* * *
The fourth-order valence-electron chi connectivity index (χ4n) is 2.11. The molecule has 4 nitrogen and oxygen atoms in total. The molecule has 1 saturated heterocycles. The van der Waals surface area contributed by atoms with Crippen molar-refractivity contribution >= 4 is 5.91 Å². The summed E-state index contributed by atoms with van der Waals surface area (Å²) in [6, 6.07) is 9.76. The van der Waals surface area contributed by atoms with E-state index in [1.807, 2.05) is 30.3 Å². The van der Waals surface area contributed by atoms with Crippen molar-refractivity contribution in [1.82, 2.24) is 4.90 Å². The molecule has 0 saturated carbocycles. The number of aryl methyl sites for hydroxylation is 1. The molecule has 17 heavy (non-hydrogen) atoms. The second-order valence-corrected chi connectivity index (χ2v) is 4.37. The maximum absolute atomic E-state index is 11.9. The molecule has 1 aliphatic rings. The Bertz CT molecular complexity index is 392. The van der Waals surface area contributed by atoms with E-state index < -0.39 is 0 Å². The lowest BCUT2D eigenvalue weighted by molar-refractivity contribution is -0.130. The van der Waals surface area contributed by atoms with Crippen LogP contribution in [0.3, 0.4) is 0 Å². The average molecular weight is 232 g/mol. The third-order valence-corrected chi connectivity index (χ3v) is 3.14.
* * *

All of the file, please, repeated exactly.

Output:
The fourth-order valence-electron chi connectivity index (χ4n) is 2.11. The molecule has 4 nitrogen and oxygen atoms in total. The molecule has 1 saturated heterocycles. The van der Waals surface area contributed by atoms with Crippen molar-refractivity contribution >= 4 is 5.91 Å². The summed E-state index contributed by atoms with van der Waals surface area (Å²) in [6, 6.07) is 9.76. The van der Waals surface area contributed by atoms with E-state index in [1.807, 2.05) is 30.3 Å². The van der Waals surface area contributed by atoms with Crippen molar-refractivity contribution in [1.82, 2.24) is 4.90 Å². The molecule has 0 saturated carbocycles. The number of aryl methyl sites for hydroxylation is 1. The molecule has 17 heavy (non-hydrogen) atoms. The second-order valence-corrected chi connectivity index (χ2v) is 4.37. The maximum absolute atomic E-state index is 11.9. The molecule has 1 aliphatic rings. The Bertz CT molecular complexity index is 392. The van der Waals surface area contributed by atoms with E-state index < -0.39 is 0 Å². The lowest BCUT2D eigenvalue weighted by molar-refractivity contribution is -0.130. The van der Waals surface area contributed by atoms with Crippen LogP contribution in [0.3, 0.4) is 0 Å². The average molecular weight is 232 g/mol. The third-order valence-corrected chi connectivity index (χ3v) is 3.14.